Review Summary: The album in which Yes reached the top of progressive rock mountain.
After climbing a mountain from Yes, to Time and a Word, to The Yes Album, and to Fragile, Yes finally reached the summit with Close to the Edge.
Close to the Edge is a massive 18 minute epic of unbelievable proportions, starting rather quietly with nature which eventually carries into the bombastic Part One: the Solid Time of Change. The beginning of the song is mostly chaotic and incredibly displays the talents of Steve Howe, Rick Wakeman, Bill Bruford, and even Alan White on their instruments. However, this song in particular is mostely about the epic tale told within the song by Jon Anderson, which really starts in Pt Two: Total Mass Retain.
Total Mass Retain, in good summary, is a main part of the song along with Part Three: I Get Up, I Get Down. It's not much more than a short poem turned into music, which is pretty much all the listener needs to be prepared for the dreamscapy part Three. I Get Up, I Get Down almost gives the listener a fantasmic view of the song, and is extremely lyrical, which is what Yes, specifically Jon Anderson does best at in this album. The dreamy feel exits into a cathedral church feel, nearly the highlight of the long. After exiting part three, the song seems almost bombastic again, but changes into a finale, Part Four: Seasons of Man.
Seasons of Man sums up the song in a grand finale that ends a high note. This is where Yes really brings it all back together where it started in Part Two, thus bringing the song to and end with the nature heard at the beginning of the song. To finalize this song, it seems almost perfect.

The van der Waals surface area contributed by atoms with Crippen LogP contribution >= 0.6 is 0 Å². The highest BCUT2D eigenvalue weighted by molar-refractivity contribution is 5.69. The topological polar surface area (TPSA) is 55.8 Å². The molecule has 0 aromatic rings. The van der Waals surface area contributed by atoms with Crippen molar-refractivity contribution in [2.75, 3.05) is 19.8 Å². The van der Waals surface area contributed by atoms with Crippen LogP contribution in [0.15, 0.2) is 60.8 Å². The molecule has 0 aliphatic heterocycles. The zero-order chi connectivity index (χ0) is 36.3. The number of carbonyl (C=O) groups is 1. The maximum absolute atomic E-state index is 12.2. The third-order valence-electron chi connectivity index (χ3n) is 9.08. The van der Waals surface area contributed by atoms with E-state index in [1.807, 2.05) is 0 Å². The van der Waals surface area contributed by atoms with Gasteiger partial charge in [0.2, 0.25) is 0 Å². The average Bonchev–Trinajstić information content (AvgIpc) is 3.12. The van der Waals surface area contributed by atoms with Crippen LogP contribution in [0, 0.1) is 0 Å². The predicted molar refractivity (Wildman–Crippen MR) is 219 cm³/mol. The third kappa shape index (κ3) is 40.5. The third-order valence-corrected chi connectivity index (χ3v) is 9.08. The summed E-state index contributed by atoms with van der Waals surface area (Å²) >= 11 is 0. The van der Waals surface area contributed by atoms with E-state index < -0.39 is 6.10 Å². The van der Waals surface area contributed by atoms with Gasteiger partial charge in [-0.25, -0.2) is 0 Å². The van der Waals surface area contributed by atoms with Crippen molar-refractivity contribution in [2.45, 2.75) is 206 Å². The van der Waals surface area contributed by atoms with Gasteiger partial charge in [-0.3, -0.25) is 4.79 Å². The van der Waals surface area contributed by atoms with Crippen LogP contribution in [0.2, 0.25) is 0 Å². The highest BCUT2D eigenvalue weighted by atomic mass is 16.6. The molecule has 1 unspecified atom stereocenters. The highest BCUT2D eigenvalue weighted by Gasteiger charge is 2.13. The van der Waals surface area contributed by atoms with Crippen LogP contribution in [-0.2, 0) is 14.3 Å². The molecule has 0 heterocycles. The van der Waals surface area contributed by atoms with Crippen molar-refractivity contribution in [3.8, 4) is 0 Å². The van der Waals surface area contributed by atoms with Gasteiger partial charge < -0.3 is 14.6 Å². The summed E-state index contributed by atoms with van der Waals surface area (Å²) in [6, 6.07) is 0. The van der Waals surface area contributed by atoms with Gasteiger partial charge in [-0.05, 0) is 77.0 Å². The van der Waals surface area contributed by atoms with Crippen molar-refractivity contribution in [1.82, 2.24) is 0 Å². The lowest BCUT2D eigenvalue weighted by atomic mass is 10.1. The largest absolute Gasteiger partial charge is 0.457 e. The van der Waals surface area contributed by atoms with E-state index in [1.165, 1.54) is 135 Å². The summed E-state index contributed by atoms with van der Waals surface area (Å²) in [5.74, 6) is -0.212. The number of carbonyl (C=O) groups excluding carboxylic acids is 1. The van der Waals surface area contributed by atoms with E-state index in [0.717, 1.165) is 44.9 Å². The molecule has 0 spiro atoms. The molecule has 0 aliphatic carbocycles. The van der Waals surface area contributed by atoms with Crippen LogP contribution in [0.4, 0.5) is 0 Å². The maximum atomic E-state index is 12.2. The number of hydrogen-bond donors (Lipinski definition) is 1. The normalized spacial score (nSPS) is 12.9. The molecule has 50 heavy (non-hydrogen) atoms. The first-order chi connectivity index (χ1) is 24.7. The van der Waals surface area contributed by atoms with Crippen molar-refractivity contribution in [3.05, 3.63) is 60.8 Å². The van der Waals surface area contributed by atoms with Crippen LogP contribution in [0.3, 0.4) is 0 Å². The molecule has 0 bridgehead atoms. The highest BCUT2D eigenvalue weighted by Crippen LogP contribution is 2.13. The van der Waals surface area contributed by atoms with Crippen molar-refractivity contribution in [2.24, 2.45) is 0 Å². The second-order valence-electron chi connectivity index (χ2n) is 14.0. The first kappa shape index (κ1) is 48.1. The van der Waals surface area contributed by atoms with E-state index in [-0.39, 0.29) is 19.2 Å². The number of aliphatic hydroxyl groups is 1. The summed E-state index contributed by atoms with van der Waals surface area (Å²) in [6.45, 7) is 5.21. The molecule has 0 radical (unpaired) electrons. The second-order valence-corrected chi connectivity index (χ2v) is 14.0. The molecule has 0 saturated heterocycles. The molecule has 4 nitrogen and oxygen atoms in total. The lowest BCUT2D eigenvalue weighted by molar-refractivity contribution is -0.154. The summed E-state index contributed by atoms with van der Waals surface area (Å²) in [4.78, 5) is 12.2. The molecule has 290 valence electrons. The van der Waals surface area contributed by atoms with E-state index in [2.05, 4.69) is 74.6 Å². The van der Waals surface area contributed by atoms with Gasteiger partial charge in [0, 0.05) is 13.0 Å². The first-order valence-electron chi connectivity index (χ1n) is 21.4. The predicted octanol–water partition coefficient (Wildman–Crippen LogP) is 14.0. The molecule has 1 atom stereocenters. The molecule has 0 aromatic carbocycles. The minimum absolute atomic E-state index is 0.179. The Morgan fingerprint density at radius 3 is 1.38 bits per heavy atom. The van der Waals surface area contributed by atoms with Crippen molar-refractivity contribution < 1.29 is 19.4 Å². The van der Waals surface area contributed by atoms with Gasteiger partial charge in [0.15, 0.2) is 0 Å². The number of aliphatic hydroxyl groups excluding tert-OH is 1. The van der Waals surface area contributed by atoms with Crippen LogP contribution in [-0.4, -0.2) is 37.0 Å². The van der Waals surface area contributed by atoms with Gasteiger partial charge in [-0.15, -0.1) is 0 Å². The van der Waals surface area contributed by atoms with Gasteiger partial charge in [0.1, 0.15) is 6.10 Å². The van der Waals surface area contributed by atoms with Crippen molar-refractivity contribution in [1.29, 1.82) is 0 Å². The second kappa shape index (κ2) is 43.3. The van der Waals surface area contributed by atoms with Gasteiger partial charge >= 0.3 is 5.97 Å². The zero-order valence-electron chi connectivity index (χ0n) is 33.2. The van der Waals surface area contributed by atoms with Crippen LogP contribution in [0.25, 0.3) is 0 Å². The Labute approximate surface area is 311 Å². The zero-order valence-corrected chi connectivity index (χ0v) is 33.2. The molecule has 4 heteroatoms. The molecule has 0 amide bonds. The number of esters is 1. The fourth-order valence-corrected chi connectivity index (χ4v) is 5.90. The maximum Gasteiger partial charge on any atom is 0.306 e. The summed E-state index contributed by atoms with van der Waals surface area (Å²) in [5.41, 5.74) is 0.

The next song, And You and I, is shorter, but still hurdles the 10 minute mark. The song starts with some nice accoustic stylings done by Steve Howe, which leads into Part One: Cord of Life. Once again, Jon Anderson does a really good job with the lyrics, which only helps the song get better. It is also a retreat from the massive Close to the Edge. Going from an accoustic ballad to a rock ballad, the final accoustic lines of the movement cradle into Part Two: Eclipse.
Eclipse is perhaps even more fantasmic than I Get Up, I Get Down, with the signs being shown by the excellent talents of Rick Wakeman. After hearing the short siloquey by Anderson, the feeling of the song retreats back to the accoustic stylings of Steve Howe and transitions into a ballad style the rest of the song to the end in Part Three: The Preacher, the Teacher. The lyrics in this part of the song are a little different to the rest of piece, but it is enough to relate to. Ending the song, the mood barrels down farther back to an accoustic ending on a very short Part Four: Apocalypse. The lyrics of this part of the song is somewhat strange, but still ends the song on a good note. In the end, what really matters is how it sounds.
The final song on the album, Siberian Khatru, the shortest of them all, is an upbeat rock piece, fit for the finale. This is where the band puts all together from past hits such as Yours is No Disgrace, Roundabout, and Heart of the Sunrise. The lyrics in this song are talking about a river, which is very appropriate for the mood of this song, because the tempo almost flows like a river. Putting in solos by Rick and Steve, this piece not to mention expresses the talents of the musicians, but also of Jon, the vocalist.
Close to the Edge, the album itself in its own state is comparable to a cornerstone of prog rock. It is a must have for prog rock fans and one I suggest to for those who don't have it.